Customers buy your product or service with the expectation that it will solve a problem they have. If you don’t understand your customer, you may miss the problem they are really trying to solve. If you cannot understand why your customer has acquired your product or service, you may talk to them in an unfamiliar language. You may not understand their problem. And you may make policy decisions that are inappropriate for the market you serve. You may service your product incorrectly. You may sell to the wrong audience with expectations you don’t satisfy. The effect of these misunderstandings or poor policies or service will be customer dissatisfaction, negative word of mouth and loss of brand image, resulting in lower sales.

Have you ever had the problem that management and employees who are not on the front line, don’t focus on how they personally impact customer satisfaction? This is a common problem in large organizations. In my years at IBM, it was one of the key challenges. Often decisions made in departments removed from day to day interaction with customers set policies, designed systems or created products, services or promises that were not customer friendly or could not be implemented in the real world. Here are some tips to get buy in and focus internally.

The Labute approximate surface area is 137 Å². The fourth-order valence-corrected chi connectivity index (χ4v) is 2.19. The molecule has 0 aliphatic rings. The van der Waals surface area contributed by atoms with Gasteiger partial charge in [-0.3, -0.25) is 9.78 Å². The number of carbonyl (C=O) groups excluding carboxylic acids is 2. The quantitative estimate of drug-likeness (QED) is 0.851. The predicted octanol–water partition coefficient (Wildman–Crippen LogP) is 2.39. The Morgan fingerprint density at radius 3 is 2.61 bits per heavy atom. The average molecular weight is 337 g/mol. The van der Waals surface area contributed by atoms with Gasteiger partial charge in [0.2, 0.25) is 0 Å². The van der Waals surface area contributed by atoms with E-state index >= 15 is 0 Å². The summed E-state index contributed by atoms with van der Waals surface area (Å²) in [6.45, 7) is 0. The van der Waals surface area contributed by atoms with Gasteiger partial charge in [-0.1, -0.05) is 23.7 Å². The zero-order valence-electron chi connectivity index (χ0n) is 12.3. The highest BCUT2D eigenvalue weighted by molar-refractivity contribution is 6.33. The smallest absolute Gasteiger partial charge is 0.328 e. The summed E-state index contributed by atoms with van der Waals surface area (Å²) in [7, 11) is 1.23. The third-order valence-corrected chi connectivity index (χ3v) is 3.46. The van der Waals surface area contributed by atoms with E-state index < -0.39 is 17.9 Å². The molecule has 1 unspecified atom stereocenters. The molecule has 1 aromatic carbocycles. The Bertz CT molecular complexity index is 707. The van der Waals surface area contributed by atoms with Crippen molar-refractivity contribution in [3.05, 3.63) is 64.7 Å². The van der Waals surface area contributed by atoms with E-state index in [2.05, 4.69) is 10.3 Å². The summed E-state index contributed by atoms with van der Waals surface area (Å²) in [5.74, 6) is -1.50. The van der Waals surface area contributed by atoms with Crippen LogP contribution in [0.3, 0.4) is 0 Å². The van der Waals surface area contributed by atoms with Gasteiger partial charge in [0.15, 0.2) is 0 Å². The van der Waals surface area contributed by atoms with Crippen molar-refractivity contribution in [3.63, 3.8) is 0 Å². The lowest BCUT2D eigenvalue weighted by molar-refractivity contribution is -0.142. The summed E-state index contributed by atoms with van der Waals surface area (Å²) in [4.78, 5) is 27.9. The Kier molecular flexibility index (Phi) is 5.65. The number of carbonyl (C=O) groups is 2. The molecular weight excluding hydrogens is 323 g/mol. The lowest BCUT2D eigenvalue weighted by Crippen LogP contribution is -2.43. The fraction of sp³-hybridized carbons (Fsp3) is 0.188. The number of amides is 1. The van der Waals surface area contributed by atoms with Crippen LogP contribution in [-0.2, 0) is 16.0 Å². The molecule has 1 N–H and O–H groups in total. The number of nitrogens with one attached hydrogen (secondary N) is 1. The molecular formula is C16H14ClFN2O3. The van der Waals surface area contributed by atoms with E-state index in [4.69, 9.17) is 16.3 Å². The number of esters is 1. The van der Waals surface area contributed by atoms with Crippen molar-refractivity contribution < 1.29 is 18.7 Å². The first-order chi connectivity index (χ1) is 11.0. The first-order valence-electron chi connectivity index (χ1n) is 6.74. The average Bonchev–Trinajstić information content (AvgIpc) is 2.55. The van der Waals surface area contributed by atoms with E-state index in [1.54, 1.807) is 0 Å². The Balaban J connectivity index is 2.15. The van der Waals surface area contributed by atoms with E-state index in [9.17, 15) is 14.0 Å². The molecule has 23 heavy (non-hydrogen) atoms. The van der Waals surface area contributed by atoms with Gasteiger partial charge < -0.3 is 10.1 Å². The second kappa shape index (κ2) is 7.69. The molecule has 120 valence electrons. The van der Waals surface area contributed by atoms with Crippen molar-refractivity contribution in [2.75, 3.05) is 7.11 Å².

Many organizations plan conversions or modifications that affect them internally and may make changes relevant to their customers. It should be obvious. When an organization makes a change that affects customers, the business should communicate with them about it. Be sure when creating a plan to modify some aspect of your organization, that you consider the customer’s perspective. Planning how the customer perceives the change will impact customer satisfaction with your products and services.

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